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Revolution, convicts, and whales

Washington Crossing the Delaware, by Emanuel Leutze
What do the American Revolutionary War, convicts and whales have in common?


After the American War of Independence, Britain retaliated by closing all of the country’s ports to US trade and the US economy fell into a recession. England was also hurting as the country no longer had access to vast American natural resources and had also lost its convict dumping grounds. So in 1788 England reluctantly set out to colonize New South Wales (NSW) and establish a penal colony at Botany Bay. The east coast of Australia had been charted by Captain James Cook 18 years earlier, in 1770, but England had been too busy waging war to take advantage of the discovery. Upon arrival in NSW, Captain Arthur Phillip, commander of the First Fleet, decided to establish the new colony one bay north of Botany Bay at Port Jackson, which became present-day Sydney.

While American whalers had lost their whale oil customers in England they found new demand for their services. Their solidly built, wide-beamed whaling ships were perfectly suited as convict transports, and so a number of American whalers (of the loyalist persuasion) ended up transporting convicts from London to NSW. New England born Captain Eber Bunker was one such captain and in 1791 he commanded the William and Ann as part of the Third Fleet to NSW. Bunker was an entrepreneurial fellow and rather than returning to London empty handed, he decided to try whaling and sealing in nearby New Zealand waters. He knew that only 3 years earlier Captain James Shields commanding the Emilia had rounded Cape Horn and successfully hunted whales on the other side of the South Pacific, off the coast of Chile. Bunker found his whales and seals in abundance at Dusky Sound, New Zealand and from then onwards both whaling and sealing became big business in the South Pacific.

The "Golden Round" around-the-world trading route
Meanwhile, American merchants who had been denied access to English markets had turned to the Pacific to seek out new trading opportunities. In the 1790s, New England traders developed the so-called "Golden Round" around-the-world trade route. This entailed sailing south from New England in time to round Cape Horn during the southern summer (December through February), then sailing all the way up the other side of the Americas to the Pacific Northwest in time for the northern summer. Merchants would trade for sea otter and seal furs until the onset of autumn, which signaled it was time to sail for warmer climes in Hawaii for the winter. In spring, they would sail onto Canton (Guangzhou) arriving in autumn, where furs would be traded for tea, porcelain and other Chinese wares. They would then head south as winter approached. The return trip was via the Sunda Strait (through then East Indies, now Indonesia), first by harnessing the northeasterly trade winds (north of the equator), then harnessing the southeasterly trade winds across the Indian Ocean to cross the Cape of Good Hope and back to New England. In all, an incredible 3-year journey of some 36,000 nautical miles (67,000 km), including over a year spent at sea (route shown at left).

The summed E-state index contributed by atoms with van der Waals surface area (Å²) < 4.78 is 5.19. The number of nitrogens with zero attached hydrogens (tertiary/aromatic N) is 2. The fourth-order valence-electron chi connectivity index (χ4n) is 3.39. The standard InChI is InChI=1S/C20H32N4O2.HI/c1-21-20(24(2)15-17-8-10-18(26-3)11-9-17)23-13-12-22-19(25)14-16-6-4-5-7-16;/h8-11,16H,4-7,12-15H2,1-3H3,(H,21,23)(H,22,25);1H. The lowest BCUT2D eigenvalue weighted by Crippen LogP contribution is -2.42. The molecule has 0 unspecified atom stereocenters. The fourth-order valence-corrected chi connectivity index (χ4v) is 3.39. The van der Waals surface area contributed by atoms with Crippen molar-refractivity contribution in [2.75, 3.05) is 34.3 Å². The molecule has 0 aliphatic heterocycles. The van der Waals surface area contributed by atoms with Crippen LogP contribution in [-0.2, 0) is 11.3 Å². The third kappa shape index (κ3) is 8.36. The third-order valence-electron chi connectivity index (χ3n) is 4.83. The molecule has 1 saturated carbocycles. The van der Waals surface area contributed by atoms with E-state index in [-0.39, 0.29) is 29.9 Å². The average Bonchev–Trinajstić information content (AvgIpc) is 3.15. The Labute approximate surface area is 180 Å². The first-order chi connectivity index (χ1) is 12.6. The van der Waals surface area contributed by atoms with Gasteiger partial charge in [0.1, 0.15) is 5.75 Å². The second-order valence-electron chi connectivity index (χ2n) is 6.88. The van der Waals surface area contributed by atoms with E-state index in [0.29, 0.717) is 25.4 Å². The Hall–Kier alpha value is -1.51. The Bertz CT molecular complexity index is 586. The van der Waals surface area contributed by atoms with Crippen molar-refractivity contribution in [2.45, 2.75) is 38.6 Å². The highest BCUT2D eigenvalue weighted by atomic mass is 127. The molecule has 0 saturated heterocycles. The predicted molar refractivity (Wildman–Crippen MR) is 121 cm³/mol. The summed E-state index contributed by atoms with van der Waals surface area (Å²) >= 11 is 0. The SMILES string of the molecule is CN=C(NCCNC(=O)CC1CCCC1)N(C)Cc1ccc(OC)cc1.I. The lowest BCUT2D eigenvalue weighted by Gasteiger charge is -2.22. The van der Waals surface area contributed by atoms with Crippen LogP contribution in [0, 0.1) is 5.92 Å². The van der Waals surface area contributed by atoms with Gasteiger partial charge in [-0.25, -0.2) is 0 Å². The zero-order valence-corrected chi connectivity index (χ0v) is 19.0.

Whereas American whaling was all about harvesting blubber for oil, sealing was two gory businesses. Fur seals were killed for their skins and elephant seals were killed for their oil. Antipodean sealers quickly tapped into this lucrative trade. Eastern Australia is conveniently located east of China and the easterly trade winds kick in between latitudes 30°S and 30°N, so sailors could harness the trades for most of the voyage north. They just had to avoid northern Australia’s monsoon season between the months of December and March, during which time northwesterly winds replace the easterly trades and cyclones are common.

Sealing was Australia’s first “gold rush” and like any free-for-all it was completely unsustainable. The sealers decimated seal populations everywhere they went and the hunt for seals quickly moved from one exploited place to the next. After Dusky Sound, sealers focused on the southern coast of Australia, including Kangaroo Island and the islands of Bass Strait (1803). On Kangaroo Island, the township of American River and the nearby American Beach owe their names to those intrepid American sealers. The sealers then moved onto the Antipodes Islands (1805), then to the Auckland Islands (1806), back to the South Island of New Zealand to nab some poor animals they missed the first time (1809), then onto the newly-discovered Campbell and Macquarie Islands (1810). Seal numbers plummeted and by 1830 the sealing industry had self destructed.

The sad business of hunting whales in the South Pacific carried on a bit longer, and with the exception of Japanese “research” whaling, petered out in the 1850s. The era of South Pacific whaling and sealing was over, but those American whalers and sealers had made their mark and Australia's fledgling colonies had indelibly established themselves as part of global trading routes.

PS Happy 4th of July to our American readers!

By Alan Noble, originally posted at blog.arribasail.com.